Deathmatch: Apple iPhone 5 vs. Samsung Galaxy S III
Is Apple's svelte, skinny iPhone 5 strong enough to fend off the challenge from the big, bold Android muscle phone?Follow @MobileGalen
As you'd expect, the iPhone 5 sports a faster processor -- Apple's own A6 -- compared to the previous iPhone, as well as faster graphics processing. The speed advantage is hard to notice in practice, but various benchmarks show there is a difference. The S III also has a beefy processor and graphics subsystem, but it's hard to compare to the iPhone 5, given that the applications are different. The bottom line: Both are fast enough.
The iPhone 5 camera's optics have also been improved, resulting in finer detail, especially in low-light conditions. But the new lens has apparently caused lens flares under some circumstances. The S III's camera is unremarkable. Both are fine for most snapshots, but if you want your smartphone to replace your digital camera, you'll prefer the iPhone 5.
The iPhone 5, like its predecessors, has no removable storage. You choose 16GB, 32GB, or 64GB of internal storage when you buy it (with no-contract prices of $649, $749, and $849, respectively), and you must live with that choice. The Galaxy S III, by contrast, comes with either 16GB ($630) or 32GB ($680) of internal storage, but it can take an SD card of up to 64GB capacity as well.
The iPhone 5's speakers are more powerful than those in previous models, so audio is much louder for movies and music. But for some reason, alert sounds (such as for text messages) on the iPhone 5 are harder to hear than on an iPhone 4 in a noisy store, restaurant, or bus. I often couldn't hear them at all, though I could hear the calling tone, which was louder even when using the same ringtone as the other alerts. The iPhone 4 didn't have this volume difference, and I could hear its tones in the same places I couldn't hear the iPhone 5's. The Galaxy S III's speakers are as loud as the iPhone 5's, but its sound is tinnier and less rich than the iPhone 5's (or iPhone 4's).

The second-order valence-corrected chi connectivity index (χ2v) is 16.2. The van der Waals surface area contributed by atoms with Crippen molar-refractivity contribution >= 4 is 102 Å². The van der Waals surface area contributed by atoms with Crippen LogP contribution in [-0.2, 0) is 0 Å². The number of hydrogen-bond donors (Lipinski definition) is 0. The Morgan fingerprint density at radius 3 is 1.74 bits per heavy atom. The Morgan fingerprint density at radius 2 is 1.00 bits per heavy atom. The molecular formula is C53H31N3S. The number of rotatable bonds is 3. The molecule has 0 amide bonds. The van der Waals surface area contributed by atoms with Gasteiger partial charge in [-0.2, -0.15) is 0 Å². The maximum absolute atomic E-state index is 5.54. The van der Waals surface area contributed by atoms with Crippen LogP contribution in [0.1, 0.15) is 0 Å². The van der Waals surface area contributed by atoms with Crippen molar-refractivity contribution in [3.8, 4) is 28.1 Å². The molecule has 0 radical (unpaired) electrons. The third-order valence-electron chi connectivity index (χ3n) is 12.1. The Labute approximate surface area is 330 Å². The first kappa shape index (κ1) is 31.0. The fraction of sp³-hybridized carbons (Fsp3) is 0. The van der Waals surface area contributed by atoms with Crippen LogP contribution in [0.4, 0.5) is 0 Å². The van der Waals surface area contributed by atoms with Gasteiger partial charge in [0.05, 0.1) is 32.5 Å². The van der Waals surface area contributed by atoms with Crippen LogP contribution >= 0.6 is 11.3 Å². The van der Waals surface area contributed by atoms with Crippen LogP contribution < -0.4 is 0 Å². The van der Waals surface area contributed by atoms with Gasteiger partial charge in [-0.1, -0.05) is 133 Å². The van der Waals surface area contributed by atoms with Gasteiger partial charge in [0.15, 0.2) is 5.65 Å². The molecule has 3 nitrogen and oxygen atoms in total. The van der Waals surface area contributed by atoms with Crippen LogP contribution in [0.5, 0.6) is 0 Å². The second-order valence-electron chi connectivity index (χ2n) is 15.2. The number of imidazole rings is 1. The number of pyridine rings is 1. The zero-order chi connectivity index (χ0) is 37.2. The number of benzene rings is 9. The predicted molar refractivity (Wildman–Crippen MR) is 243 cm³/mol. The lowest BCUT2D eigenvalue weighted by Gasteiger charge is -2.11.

Some people have complained that the iPhone 5's anodized aluminum back and edges are easily scratched or scuffed. I didn't find that to be true, nor did several other people I know who bought the new smartphone. It's possible that some iPhone 5s didn't cure correctly after the finish was applied. I prefer the feel of the previous iPhones' glass backs, which warm nicely to the touch. The new aluminum back gets very warm when you're using one of the radios and after you charge it -- similar to how the third-gen iPad heats up more than the iPad 2 -- but not annoyingly so. It also gets cold easily. The glass-backed iPhones had less temperature variation. The Galaxy S III's plastic case (available in slate blue or white, as well as in dark red at AT&T only) is pleasant enough, though not as nice as either the old iPhone's glass or the new iPhone's aluminum.
The most meaningful hardware change is the support for LTE 4G cellular networks. Much of the world is only now starting to deploy LTE, so most people will get no immediate benefit from this technology. But you will notice faster downloads and application updates (such as in the browser or in news apps) where it's available -- usually. The speed can be two to three times that of 3G networks in well-served areas.
I've complained before that when I got the LTE-equipped third-gen iPad this spring that I rarely noticed a speed advantage compared to my previous iPad 2 or my iPhone 4 -- at least not in the San Francisco area where I work and live. People in other parts of the country have noticed a real difference. But when the iPhone 5 debuted in late September, I did see faster LTE performance in San Francisco from my carrier, Verizon Wireless, which like AT&T and Sprint has been rolling out LTE in many markets. It appears Verizon has also been reworking slow LTE in places like San Francisco. But LTE coverage is still spotty, and even 3G service is not universal here.
The S III also sports LTE support. Do note that the S III has both 3G and LTE radios, so even on CDMA carriers such as Verizon and Sprint, you can access data and voice services simultaneously (voice goes over 3G, and data over LTE). For the iPhone 5, there's just one radio; if voice is on, data stops if you're using a CDMA network. Ultimately, Verizon and Sprint will have to make the fix on their networks through the introduction of VoLTE (voice over LTE) technology; until then, CDMA-connected iPhone 5 users will notice that apps and services like Find My Friend stop updating when you're talking.